Happiness is overrated

“Don’t look so sad man…” a friend once told me a few years back.

He’d caught glimpse of me in a rare moment of having let my guard down and showing how I felt inside. He said those words, because he cared about me, because he didn’t like seeing me like that. He simply saw a problem and tried to solve it as best he could, even if his solution was only a rather temporary one.

I answered quickly with a smile saying “Sorry about that”, swallowed the feelings of pain, loneliness and hurt, that I had been feeling and brought back my happy self.

Mr Positive.

The sadness: out of mind, out of sight.

Only. It’s wasn’t really.

 


 

Depression comes from repression. When we are repressing the emotions, we are feeling, they linger on and they hurt us. Emotions like energy cannot just disappear, they can only be transformed.

The anger you suppress become passive aggressive behavior.

The envy you hide becomes hateful intent, thoughts and actions.

The painful feelings you ignore become a black hole inside you that secretly eats away at your energy and happiness.

So why do we do it?

We’ve created a society where happiness is the end all, be all of everything we do. We’re constantly chasing that good feeling through entertainment, food, drugs or other means – we’ve been sold the idea that we must be happy all the time.

That’s what I did for years and years.

Tony Robbins was my biggest inspiration and he taught me:
“If you’re depressed, you just have to change your body language and your thoughts, and you’ll feel better!!”

And in some ways, he’s right.

We can easily shift our mood simply by changing out physiology and thoughts, but that doesn’t fix that ever growing and never quite satisfied black hole inside of us.

That requires quite a lot more effort and a lot more introspection than a Power-move will ever give us.

I write from experience.

 


 

I was always the happiest guy, you’d ever meet.

No matter what, I was always with a smile on my face, a positive attitude and a portrayed feeling of happiness.

Even when I was bleeding internally, weighed 55 kg, had to shut down my business, couldn’t pay my bills and felt desperately lonely – anyone who’d ask me “How are you?” would get the same answer

“I’m doing fantastic!”

I’d say with a big smile.

In my head that’s what I’d convinced myself of, but on the inside and deep down it was a very different story.

You cannot force real, genuine and lasting happiness, no matter how hard you try. I tried for over a decade and it only ever made the depression and loneliness I felt worse and worse.

And so coming from a country that is known for being “The happiest country in the world” (and yet also one with one of the highest number of people on anti-depressants), in a society that glorifies pleasure over all other emotions and where success is measured by the size of your smile – then what’s the answer?

 


 

Balance.

There can be no light without the dark.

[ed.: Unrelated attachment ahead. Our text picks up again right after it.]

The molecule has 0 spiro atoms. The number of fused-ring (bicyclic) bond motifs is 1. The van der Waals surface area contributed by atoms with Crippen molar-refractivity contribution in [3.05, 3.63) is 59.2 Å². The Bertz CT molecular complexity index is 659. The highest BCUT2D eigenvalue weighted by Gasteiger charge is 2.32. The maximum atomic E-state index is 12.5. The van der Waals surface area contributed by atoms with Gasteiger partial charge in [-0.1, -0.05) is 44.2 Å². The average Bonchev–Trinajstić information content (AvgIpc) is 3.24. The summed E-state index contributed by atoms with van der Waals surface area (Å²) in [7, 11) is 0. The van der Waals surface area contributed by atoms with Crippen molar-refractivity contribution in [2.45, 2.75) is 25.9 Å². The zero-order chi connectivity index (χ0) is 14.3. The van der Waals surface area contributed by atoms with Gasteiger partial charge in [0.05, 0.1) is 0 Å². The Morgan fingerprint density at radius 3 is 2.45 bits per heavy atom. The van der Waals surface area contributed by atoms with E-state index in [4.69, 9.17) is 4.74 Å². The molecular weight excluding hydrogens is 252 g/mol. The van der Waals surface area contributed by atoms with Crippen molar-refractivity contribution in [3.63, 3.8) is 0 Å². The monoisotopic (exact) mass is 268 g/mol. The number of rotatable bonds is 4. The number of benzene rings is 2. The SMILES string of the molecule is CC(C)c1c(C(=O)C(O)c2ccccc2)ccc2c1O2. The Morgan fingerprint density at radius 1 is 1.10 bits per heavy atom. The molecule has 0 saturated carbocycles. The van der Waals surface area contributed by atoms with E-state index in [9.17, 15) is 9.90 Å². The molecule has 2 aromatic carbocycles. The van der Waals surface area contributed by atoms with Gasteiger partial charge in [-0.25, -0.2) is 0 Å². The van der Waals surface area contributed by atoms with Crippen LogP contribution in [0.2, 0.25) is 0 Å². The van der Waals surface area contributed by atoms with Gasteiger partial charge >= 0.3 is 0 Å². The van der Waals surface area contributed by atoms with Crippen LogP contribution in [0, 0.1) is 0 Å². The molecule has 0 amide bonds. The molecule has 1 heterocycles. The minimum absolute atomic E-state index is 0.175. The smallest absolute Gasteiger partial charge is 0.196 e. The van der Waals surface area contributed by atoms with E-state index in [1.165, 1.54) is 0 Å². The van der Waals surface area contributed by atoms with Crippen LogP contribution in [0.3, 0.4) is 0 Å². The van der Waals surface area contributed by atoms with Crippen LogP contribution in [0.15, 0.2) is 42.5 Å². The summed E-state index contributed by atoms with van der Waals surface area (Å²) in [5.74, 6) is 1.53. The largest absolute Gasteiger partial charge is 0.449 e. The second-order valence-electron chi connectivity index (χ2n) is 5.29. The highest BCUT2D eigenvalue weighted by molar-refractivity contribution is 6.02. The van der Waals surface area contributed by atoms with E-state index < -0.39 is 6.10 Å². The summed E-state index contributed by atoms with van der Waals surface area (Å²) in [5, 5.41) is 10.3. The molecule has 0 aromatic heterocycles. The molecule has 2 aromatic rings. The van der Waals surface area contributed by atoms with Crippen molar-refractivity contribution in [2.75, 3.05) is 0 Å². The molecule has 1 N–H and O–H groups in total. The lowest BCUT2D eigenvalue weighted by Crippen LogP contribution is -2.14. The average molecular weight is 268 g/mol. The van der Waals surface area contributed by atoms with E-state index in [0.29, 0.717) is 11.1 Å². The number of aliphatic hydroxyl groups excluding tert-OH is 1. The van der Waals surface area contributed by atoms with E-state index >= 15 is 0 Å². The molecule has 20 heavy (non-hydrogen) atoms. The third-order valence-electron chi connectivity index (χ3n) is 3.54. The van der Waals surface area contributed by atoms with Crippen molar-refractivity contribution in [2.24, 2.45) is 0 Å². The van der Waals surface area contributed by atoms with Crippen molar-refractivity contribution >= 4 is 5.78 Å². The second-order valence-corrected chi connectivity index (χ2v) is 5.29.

We can’t have happiness without sadness. Life is not a constant euphoria. That’s just not how humans are built mentally, emotionally or physically. And to truly fully experience your life, yourself, your emotions, your mind, your body, YOU – you have to open yourself up to experiencing everything that is going on inside of you.

Out of habit, I still run away from my feelings.

I will hide from my sadness, my loneliness, my anger. Anything that isn’t positive. I will try to force out happiness. And guess what happens every time? I end up feeling drained and depressed – because I’m repressing how I truly feel.

But when I allow the emotions to wash over me, when I invite in the sadness, loneliness and grief, when I accept my feelings in their totality, when I feel everything that is me. Then and only then, am I liberated from their hold on me. I get to learn deep insights from my feelings and I grow from them. Maybe I write a blog post about it and share it with you. And it it might not necessarily take me right back to happiness, but it allows me to go back to a feeling of enjoyment for my life.

And truthfully, that is making me feel so much more genuine happiness and love than I have ever felt before with “fake it, till you make it”.

You can’t fake real emotions.

 


 

Life is temporary.

All of our emotions are temporary.

And trying to desperately control which emotions, we experience is only ever going to bring us more suffering and pain as we suppress how we truly feel.

So let it wash over you. Allow yourself the vulnerability and strength to face your demons head on and then grow from the experience. That’s the path to a whole and complete life, the key to letting go of those feelings once and for all. To take back your power.

And when your heart, mind and soul has quieted back down, then happiness, like a butterfly will have space to and eventually come peacefully back and rest on your shoulder.

Daylight follows a dark night.

2017-10-01T10:50:27+00:00

One Comment

  1. Christian Gray Christoffersen October 1, 2017 at 2:34 pm - Reply

    I really like this post. The point you’re making is so important. I think one of the hardest things in life is is being authentic, allowing yourself to feel what you’re feeling (especially tough if what you’re feeling is really dark and negative), and expressing it to others. Especially the last part can be really hard IMO, because it’s not exactly easy to find people who will support you no matter what, and, funny enough, easy to take it for granted when you actually have those people around you. Anyways, cheers for this post and for authenticity!
    🙂

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